The fire that branded the hills just north of Ashland on Monday started at a transient campsite, an Oregon Department of Forestry spokesman said.

The fire that branded the hills just north of Ashland on Monday started at a transient campsite, an Oregon Department of Forestry spokesman said.

Investigators are still trying to determine how the blaze was started, Brian Ballou, fire prevention specialist with the Oregon Department of Forestry, said Wednesday afternoon.

"It could have been a cigarette, a match, spilled gas, a campfire they shouldn't have been having, a stove. We're looking at all possibilities to try and determine the precise cause."

Officials are following up on a few leads they have about who may have been camping at the site, Ballou said. No one was at the site when fire officials first arrived on the scene shortly before noon on Monday, he said.

If caught, the person or people responsible for the fire would be cited and could be fined for the cost of fighting the fire — which Ballou estimated will be between $30,000 and $40,000.

The fire outraged some nearby residents who suspect illegal campers accidentally ignited the bone-dry brush — putting homes and Ashland's Watershed at risk.

"No surprise," said Gerry Lehrburger, owner of the Jackson Wellsprings, which is in the shadow of the hillside where the fire began. "No surprise at all. The hillsides are dry and we have campers up there. It's the perfect storm."

At the time of the blaze, which occurred on private property, Lehrburger said there were likely as many as 12 illegal campsites in the hills.

"The homeless population is filling the hillside," he said. "This kind of thing could happen any year."

Lehrburger, an emergency room physician at Ashland Community Hospital, said he thinks city and county officials should address Ashland's homeless problem and provide transients with a safe place to sleep.

"We need a place to protect society from homeless people camping in the wild where there is extreme fire danger," he said.

City Councilor Carol Voisin, who lives near where the fire occurred, said she plans to take up the matter soon and that the city's Housing Commission is also scheduled to address homelessness.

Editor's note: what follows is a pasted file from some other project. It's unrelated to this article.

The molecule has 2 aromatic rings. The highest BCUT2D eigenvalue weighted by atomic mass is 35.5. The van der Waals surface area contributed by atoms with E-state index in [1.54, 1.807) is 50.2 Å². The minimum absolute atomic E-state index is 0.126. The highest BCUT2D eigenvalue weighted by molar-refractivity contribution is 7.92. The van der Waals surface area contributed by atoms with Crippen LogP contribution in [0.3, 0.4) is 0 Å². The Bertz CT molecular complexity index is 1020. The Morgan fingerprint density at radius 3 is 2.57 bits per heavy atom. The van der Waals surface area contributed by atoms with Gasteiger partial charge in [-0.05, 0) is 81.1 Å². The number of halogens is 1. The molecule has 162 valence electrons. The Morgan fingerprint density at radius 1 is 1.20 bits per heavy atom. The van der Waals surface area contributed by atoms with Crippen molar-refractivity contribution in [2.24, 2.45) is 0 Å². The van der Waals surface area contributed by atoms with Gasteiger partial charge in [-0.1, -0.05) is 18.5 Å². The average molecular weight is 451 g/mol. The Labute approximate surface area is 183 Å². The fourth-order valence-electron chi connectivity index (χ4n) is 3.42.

"I think the city of Ashland needs to face the fact that we have homeless and that they're a part of our community, even through they're silent and have no voice," she said.

At the start of fire season each year, city officials comb the hills above Lithia Park for illegal campsites, citing campers and requiring them to move.

The hills where the fire started on Monday are just outside the city limits and on private property, so residents and landowners must monitor the ground themselves, a tough task in the steep, tree-studded terrain.

Oregon Department of Forestry firefighters will continue checking for hot spots on the mountainside this week. The fire will likely be declared "out" this weekend or early next week, after there is no visible smoke and the area has been checked three times for additional flares, Ballou said.

Meanwhile, nearby residents are hoping the fire draws attention to the problem of campers in the hills.

"We've been asking people to please leave for years," said Dave Orchid, who used to work at the Wellsprings and now lives a few miles away. "We tell them, 'You've got to move. The fire danger's too high — for you and us.'"

Contact staff writer Hannah Guzik at 482-3456 ext. 226 or hguzik@dailytidings.com.